It weighs only 25 grams (about the weight of a handful paper clips), and it sits at the base of your neck. You may not think much about your thyroid gland, but that little butterfly-shaped gland is not functioning optimally then nothing works well. January is Thyroid Awareness Month, and in honor of that little butterfly-shaped gland, here are some tips on taking care of mother nature’s circuit breaker.
- Dine on Iodine: Thyroid hormones such as thyroxine (T4) and triiodothyronine (T3) are named T4 and T3 due to the number of iodine molecules they possess. T4 possesses four iodine molecules, and T3 possesses three. Without iodine, your body simply cannot make these thyroid hormones and issues then follow. Iodine deficiency is common, though we can increase our intake of it by consuming iodine rich foods such as seaweed, fortified dairy products, and seafood.
- Choppin’ Broccoli: The brassica family—kale, broccoli, and cauliflower—are what known as “goitrogens” which means they can suppress the function of the thyroid gland by blocking the uptake of iodine. Cooking them lightly will reduce the negative impact of these powerhouse foods but keep all their vitamin-rich goodness.
- Let’s get nuts: Selenium is required for the thyroid to convert thyroid hormone T4 to T3 as the enzymes required for this conversion are actually dependent on selenium. It is also a potent antioxidant; protecting the gland from oxidative stress. Brazil nuts are one of the highest natural sources of this mineral. Alfalfa, broccoli, butter, eggs, fish, garlic, onion, turnips and seafood are also fantastic sources. Eating one unsalted Brazil nut daily is an easy way to increase your intake and also provides your body with other minerals and healthy fats.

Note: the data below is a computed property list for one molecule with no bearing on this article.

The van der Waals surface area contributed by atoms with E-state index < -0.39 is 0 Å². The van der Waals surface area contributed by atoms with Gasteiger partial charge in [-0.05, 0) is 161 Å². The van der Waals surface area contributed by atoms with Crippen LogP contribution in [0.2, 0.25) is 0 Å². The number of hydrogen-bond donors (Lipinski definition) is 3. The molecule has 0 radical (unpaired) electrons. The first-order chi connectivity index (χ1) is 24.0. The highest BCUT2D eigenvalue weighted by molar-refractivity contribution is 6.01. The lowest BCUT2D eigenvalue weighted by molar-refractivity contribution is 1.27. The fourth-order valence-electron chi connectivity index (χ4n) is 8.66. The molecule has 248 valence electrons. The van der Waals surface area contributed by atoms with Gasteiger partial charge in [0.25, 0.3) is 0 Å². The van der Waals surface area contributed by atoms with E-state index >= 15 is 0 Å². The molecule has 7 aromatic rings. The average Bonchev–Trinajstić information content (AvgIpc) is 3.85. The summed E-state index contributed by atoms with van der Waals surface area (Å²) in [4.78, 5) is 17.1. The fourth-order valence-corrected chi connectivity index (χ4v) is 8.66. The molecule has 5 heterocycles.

- Up your ANTIOXIDANTS: Antioxidants are well known to help lower the signs of aging but they’re also fantastic for your thyroid, especially if you have an autoimmune thyroid disorder, such as Hashimoto’s or Grave’s disease. The thyroid is very susceptible to oxidative stress. Consuming a rainbow of fruit and vegetables daily will ensure you are getting a lot of antioxidants as well as B vitamins which will help to protect your thyroid and ensure proper hormone balance.
- STAY AWAY FROM FAD DIETS: Good advice in general; starving yourself is never a good idea! When you dramatically lower your calorie intake or deprive your body of sustenance for certain periods of time, your body will do everything it can to help you survive. One of the body’s primary survival mechanisms is for the thyroid to release a hormone call reverse T3 which acts to slow your metabolism. If you are starving to death in the middle of the desert, this may come in handy, however, if you are trying to get to a healthy weight and feel healthier, then not so much!
Lastly, the key to thyroid health is to eat plenty of nutrient-dense foods such as fresh fruit and vegetables, healthy, lean sources of protein—both animal and vegetable sources—drink plenty of water and lower your intake of refined sugars, junk food, sugary drinks and get plenty of rest. A thyroid-healthy diet will enhance all of your health, and what better month to start than right after New Years!